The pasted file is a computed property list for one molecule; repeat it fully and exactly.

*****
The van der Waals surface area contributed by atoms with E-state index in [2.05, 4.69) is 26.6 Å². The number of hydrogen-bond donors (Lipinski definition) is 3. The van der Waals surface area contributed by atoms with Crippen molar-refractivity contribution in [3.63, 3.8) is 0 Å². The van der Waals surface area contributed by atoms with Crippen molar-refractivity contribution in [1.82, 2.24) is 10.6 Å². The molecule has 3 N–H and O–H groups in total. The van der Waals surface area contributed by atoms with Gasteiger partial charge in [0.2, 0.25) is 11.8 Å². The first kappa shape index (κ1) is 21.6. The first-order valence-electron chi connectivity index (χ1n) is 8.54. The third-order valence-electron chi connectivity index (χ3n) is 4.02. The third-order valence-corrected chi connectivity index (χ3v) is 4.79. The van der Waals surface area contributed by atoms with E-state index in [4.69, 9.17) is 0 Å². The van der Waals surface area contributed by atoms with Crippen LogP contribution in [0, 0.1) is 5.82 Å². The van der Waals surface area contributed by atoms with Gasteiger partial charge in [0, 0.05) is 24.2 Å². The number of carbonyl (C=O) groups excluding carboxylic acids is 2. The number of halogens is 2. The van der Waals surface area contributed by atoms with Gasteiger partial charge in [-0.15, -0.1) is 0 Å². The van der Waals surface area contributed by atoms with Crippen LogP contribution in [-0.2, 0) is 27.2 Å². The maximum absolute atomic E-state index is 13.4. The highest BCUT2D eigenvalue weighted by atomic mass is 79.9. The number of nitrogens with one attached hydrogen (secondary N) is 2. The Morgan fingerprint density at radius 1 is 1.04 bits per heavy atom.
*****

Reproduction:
The van der Waals surface area contributed by atoms with E-state index in [2.05, 4.69) is 26.6 Å². The number of hydrogen-bond donors (Lipinski definition) is 3. The van der Waals surface area contributed by atoms with Crippen molar-refractivity contribution in [3.63, 3.8) is 0 Å². The van der Waals surface area contributed by atoms with Crippen molar-refractivity contribution in [1.82, 2.24) is 10.6 Å². The molecule has 3 N–H and O–H groups in total. The van der Waals surface area contributed by atoms with Gasteiger partial charge in [0.2, 0.25) is 11.8 Å². The first kappa shape index (κ1) is 21.6. The first-order valence-electron chi connectivity index (χ1n) is 8.54. The third-order valence-electron chi connectivity index (χ3n) is 4.02. The third-order valence-corrected chi connectivity index (χ3v) is 4.79. The van der Waals surface area contributed by atoms with E-state index in [4.69, 9.17) is 0 Å². The van der Waals surface area contributed by atoms with Crippen LogP contribution in [0, 0.1) is 5.82 Å². The van der Waals surface area contributed by atoms with Gasteiger partial charge in [0, 0.05) is 24.2 Å². The number of carbonyl (C=O) groups excluding carboxylic acids is 2. The number of halogens is 2. The van der Waals surface area contributed by atoms with Gasteiger partial charge in [-0.15, -0.1) is 0 Å². The van der Waals surface area contributed by atoms with Crippen LogP contribution in [-0.2, 0) is 27.2 Å². The maximum absolute atomic E-state index is 13.4. The highest BCUT2D eigenvalue weighted by atomic mass is 79.9. The number of nitrogens with one attached hydrogen (secondary N) is 2. The Morgan fingerprint density at radius 1 is 1.04 bits per heavy atom.